No, and "Prince" is not a fixed title so there's not a single correct way to do this.
Vampire: The Requiem 2nd Edition mentions the following regarding the subject (p.75):
In the All Night Society, cities become city states. Their culture and boundary lines only illumine when the sun goes down. Vampire hierarchy often rises to an apex. This just comes naturally to predators. Often there is a vampire at the top, call her Prince or Boss or Exalted One or Bishop or President. Domains are authoritarian regimes, governments of tooth and claw and hyena laughter. Some princes are more openly brutal than others.
This would suggest that "Prince" is not the only thing the top vampire can call themselves (reminder that the word is derived from the Latin Princeps, "the first"). Meanwhile, the first edition of Vampire: The Requiem states the following (p.33):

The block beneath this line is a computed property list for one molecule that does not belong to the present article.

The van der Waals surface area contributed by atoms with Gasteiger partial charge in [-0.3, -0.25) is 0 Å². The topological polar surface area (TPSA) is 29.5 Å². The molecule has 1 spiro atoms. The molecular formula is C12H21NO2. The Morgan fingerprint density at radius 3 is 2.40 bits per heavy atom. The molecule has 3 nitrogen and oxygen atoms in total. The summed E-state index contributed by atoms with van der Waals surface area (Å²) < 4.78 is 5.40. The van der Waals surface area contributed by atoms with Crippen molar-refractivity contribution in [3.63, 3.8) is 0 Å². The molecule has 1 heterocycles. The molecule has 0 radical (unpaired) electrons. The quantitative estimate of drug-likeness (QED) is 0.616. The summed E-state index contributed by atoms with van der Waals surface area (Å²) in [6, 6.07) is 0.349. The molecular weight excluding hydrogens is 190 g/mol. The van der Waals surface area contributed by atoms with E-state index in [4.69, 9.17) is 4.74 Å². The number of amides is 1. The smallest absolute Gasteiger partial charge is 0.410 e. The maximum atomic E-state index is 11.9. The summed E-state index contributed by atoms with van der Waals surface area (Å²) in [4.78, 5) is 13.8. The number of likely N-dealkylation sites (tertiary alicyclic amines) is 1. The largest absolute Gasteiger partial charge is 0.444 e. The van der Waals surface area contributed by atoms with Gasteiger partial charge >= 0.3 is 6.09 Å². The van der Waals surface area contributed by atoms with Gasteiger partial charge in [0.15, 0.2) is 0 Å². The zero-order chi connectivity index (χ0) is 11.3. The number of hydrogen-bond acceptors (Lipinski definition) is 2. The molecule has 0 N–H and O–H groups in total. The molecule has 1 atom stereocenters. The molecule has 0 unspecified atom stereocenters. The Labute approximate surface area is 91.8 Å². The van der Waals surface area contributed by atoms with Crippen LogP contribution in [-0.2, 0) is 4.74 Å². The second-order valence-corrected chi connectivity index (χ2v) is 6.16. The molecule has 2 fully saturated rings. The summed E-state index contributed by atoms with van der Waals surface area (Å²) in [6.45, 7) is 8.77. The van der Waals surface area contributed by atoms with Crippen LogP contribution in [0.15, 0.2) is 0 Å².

While Prince is the most common term by far, Kindred leaders refer to themselves as Cardinal, Bishop, Archbishop, Don, President (usually in the case of those rare elections mentioned earlier), Sultan, Lord, Duke or whatever title strikes their fancy, depending on the nature of their government. A few self-styled “Queens” exist, but most Kindred leaders avoid use of the title King.
While the first edition is a lot more blunt about how this works, the second edition is a lot vaguer. This is in stark contrast with Vampire: The Masquerade where "Prince" is a fixed title with fixed responsibilities and powers, as are "Cardinal" and "Bishop" mentioned in the first edition Requiem book.
So how do you address a vampire Prince?
When writing a letter to a member of the British royal family who trace their lineage to the Queen and her consort the correct salutation at the top of the letter is "Your Royal Highness". But since (most) vampire Princes don't have such pedigree they are not Royal (and beware the Prince who calls himself King). "Your Highness" would be correct, but carries the risk of being seen as sarcastic. As such, "My Prince" would make for a good alternative: it states the ranks and one's subservience to the holder of said rank, without the risk of sounding catty.